3.2 Optical loss of fiber
From Fig. 6, the Pr3+-Ga-SIF exhibited a minimum loss of 2.8 ± 0.2 dB/m at 6.58 µm whereas the Pr3+-In-SIF exhibited a minimum loss of 4.3 ± 0.2 dB/m at 6.58 µm. Both spectra followed similar behavior in the wavelength-range 1 – 9 µm except that the [H-Se] vibrational absorption was more intense for the Pr3+-In-SIF, as found also when comparing the bulk glass absorption in Fig. 3.
3.3 PL emission of fiber and bulk glass
Fig. 7(a) shows the MIR PL emission spectra, from 3 – 6 μm wavelength-range of the 493 ppmw Pr3+ -Ga and 527 ppmw Pr3+ -In bulk glasses, pumped at 1550 nm / 50.2 mW. Fig. 7(b) shows the normalized PL spectra.
From Fig. 7(a), the ~500 ppmw Pr3+-In bulk glass exhibited circa double the peak PL intensity at 4700nm wavelength (15.69 mV on MCT detector proportional to intensity, 2.19 x) of the ~500 ppmw Pr3+-Ga bulk glass (7.15 mV).
From the normalized PL spectra [Fig. 7(b)], replacing Ga with In in the ~500 ppmw Pr3+ -doped bulk glasses did not appear to affect the emission band-shape at the shorter wavelength edge but the band-shapes at the long wavelength edge were slightly disparate. The underlying reasons for this may be that, despite the similarity of sample size, shape and finish and optical path, controlling the MIR PL experiment is challenging, for instance in avoiding unwanted internal Fresnel reflection as mentioned above. The obvious dip at 4.2 µm wavelength on the PL spectra of both doped bulk glasses presented in Fig. 7 is due to the vibrational absorption of CO2 which was present in the optical path and found to be present in all emission spectra presented hereon in. The smaller dip at 4.6 μm, we believe, was due to unwanted resonant vibrational absorption of impurity [H-Se] in the glass [5,6,20,21,32]. The PL signal from the 493 ppmw Pr3+-Ga bulk glass was noisier than the PL signal from the 527 ppmw Pr3+-In bulk glass due to the weaker overall collected signal intensity from the former.
The intensity of each of these ~1000 ppmw Pr3+-doped glasses was more than double the intensity of the analogous ~500 ppmw Pr3+-doped Ga- and In- bulk glasses [compare Figs. 8(a) and 7(a)]. The ~1000 ppmw Pr3+ -In bulk glass exhibited slightly less than double the PL intensity (37.00 mV on the MCT detector, 1.87x, at the maximum wavelength of 4700 nm) of the analogous ~1000 ppmw Pr3+ -Ga bulk glass. The normalized PL spectra of the ~1000 ppmw Pr3+ -Ga and ~1000 ppmw Pr3+-In bulk glasses [Fig. 8(b)] exhibited a similar band-shape, except for a slight difference at wavelengths > 4800 nm.
Figure 9 shows the normalized MIR PL spectrum of a 110 mm length of 498 ppmw Pr3+ -In-SIF and a 115 mm length of the 493 ppmw Pr3+ -Ga-SIF. The Pr3+-In-SIF exhibited a greater proportion of the PL intensity beyond 4800 nm compared to the Pr3+-Ga-SIF.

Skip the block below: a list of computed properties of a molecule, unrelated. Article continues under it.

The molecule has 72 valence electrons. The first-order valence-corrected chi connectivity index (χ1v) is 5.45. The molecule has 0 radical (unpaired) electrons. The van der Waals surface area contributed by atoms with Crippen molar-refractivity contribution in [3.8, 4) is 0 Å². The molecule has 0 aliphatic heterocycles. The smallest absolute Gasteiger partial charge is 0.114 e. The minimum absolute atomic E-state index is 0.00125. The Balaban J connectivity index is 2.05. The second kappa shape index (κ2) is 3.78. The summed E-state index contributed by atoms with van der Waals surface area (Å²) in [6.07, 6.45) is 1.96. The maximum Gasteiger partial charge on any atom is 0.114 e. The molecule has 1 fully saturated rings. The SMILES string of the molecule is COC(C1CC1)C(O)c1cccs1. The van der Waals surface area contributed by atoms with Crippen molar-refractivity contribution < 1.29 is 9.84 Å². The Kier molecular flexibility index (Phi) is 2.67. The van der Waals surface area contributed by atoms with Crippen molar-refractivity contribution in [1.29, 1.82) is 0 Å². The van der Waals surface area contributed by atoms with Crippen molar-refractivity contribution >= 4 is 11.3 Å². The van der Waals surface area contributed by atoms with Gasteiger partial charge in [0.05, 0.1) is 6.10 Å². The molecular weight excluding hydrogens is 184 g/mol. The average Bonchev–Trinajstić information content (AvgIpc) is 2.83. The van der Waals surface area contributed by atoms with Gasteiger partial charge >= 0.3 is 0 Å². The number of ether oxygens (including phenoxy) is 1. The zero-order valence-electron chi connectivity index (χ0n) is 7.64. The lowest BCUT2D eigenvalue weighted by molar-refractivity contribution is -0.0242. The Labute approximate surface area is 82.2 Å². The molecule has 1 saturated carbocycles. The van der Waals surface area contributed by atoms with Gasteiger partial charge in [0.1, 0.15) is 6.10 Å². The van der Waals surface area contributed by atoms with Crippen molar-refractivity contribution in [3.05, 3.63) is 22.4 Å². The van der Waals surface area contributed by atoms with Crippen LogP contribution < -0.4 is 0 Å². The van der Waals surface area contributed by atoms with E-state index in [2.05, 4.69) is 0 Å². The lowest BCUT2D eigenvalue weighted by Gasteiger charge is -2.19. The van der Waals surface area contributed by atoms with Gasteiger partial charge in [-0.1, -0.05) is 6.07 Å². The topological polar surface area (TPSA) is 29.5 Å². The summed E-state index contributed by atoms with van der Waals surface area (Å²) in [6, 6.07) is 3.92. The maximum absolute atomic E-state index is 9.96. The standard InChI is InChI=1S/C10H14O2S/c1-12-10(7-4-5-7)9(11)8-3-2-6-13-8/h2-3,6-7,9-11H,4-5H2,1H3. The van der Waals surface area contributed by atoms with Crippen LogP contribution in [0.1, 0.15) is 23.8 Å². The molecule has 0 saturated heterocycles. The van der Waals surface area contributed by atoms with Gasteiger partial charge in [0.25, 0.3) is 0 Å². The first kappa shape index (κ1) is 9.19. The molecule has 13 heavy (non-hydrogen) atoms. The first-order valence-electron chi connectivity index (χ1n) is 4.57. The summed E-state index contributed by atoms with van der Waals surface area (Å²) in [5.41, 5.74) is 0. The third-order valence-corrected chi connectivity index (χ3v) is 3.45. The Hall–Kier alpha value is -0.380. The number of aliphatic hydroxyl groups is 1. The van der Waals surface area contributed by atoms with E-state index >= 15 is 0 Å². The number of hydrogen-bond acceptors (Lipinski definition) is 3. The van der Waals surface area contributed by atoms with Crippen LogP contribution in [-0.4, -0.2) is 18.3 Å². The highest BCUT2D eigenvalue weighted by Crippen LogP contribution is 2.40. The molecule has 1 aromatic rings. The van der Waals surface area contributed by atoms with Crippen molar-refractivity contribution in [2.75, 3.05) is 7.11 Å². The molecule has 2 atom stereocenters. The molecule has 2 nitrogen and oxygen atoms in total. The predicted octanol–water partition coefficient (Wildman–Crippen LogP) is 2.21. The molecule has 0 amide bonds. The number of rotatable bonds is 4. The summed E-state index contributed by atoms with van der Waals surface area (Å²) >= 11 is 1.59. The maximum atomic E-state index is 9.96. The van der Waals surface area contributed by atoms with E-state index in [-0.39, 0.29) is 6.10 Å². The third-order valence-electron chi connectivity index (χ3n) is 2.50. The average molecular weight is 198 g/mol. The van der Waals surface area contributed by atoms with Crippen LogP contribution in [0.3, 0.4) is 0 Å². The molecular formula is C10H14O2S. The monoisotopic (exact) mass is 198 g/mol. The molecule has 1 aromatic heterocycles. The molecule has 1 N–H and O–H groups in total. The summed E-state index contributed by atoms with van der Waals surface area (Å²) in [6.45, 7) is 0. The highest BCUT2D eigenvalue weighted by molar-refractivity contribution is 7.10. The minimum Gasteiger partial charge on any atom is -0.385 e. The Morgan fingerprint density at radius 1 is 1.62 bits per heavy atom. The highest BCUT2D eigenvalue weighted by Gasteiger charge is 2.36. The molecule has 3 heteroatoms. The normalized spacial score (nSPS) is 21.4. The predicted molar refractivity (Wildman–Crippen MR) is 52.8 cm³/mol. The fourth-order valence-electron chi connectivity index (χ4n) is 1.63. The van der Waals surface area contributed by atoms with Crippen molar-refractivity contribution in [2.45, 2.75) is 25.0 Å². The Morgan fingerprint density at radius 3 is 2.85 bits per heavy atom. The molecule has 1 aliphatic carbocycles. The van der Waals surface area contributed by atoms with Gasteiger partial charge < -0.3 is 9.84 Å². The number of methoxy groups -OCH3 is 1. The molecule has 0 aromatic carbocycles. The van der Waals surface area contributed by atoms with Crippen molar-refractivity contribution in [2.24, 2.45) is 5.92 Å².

Absorption and emission spectra of the ~500 ppmw Pr3+-Ga bulk glasses are presented in Fig. 10(a).The overlap region of the bulk glass absorption and the bulk glass emission indicates the potential for re-absorption of the emitted light. Also presented in Fig. 10(a) is the emission in the ~500 ppmw Pr3+-Ga-SIF. From the band-shapes it is evident that in the fiber, relative to the bulk glass, more re-absorption has taken place. Re-emission is evidenced by the greater spectral band area at longer wavelengths compared to that of the bulk glass.
Similarly, in Fig. 10(b), bulk glass absorption and emission of the ~500 ppmw Pr3+-doped indium bulk glasses along with emission of ~500 ppmw Pr3+-In-SIF are presented. Again, enhanced re-absorption at the shorter wavelengths and re-emission at the longer wavelengths was observed for the fiber relative to the bulk glass.
3.4 PL lifetimes of the bulk glasses
We measured the PL intensity at the 4.7 μm peak, within the 3.5 – 6.0 μm broadband emission, as a function of time for both the 493 ppmw Pr3+-Ga and the 527 ppmw Pr3+-In bulk glasses [Fig. 11(a)] and the 994 ppmw Pr3+-Ga and 1027 ppmw Pr3+-In bulk glasses [Fig. 11(b)]. The decay lifetime was deduced as the time taken for the PL intensity to fall by a fraction of 1/e. Both the ~500 ppmw and ~1000 ppmw Pr3+-doped In-glasses exhibited longer lifetimes (10.1 ms and 9.0 ms, respectively) than the analogously doped ~500 ppmw and ~1000 ppmw Pr3+- Ga-glasses (7.8 ms and 7.5 ms, respectively).
4.1 Glass structure, stability and linear optical properties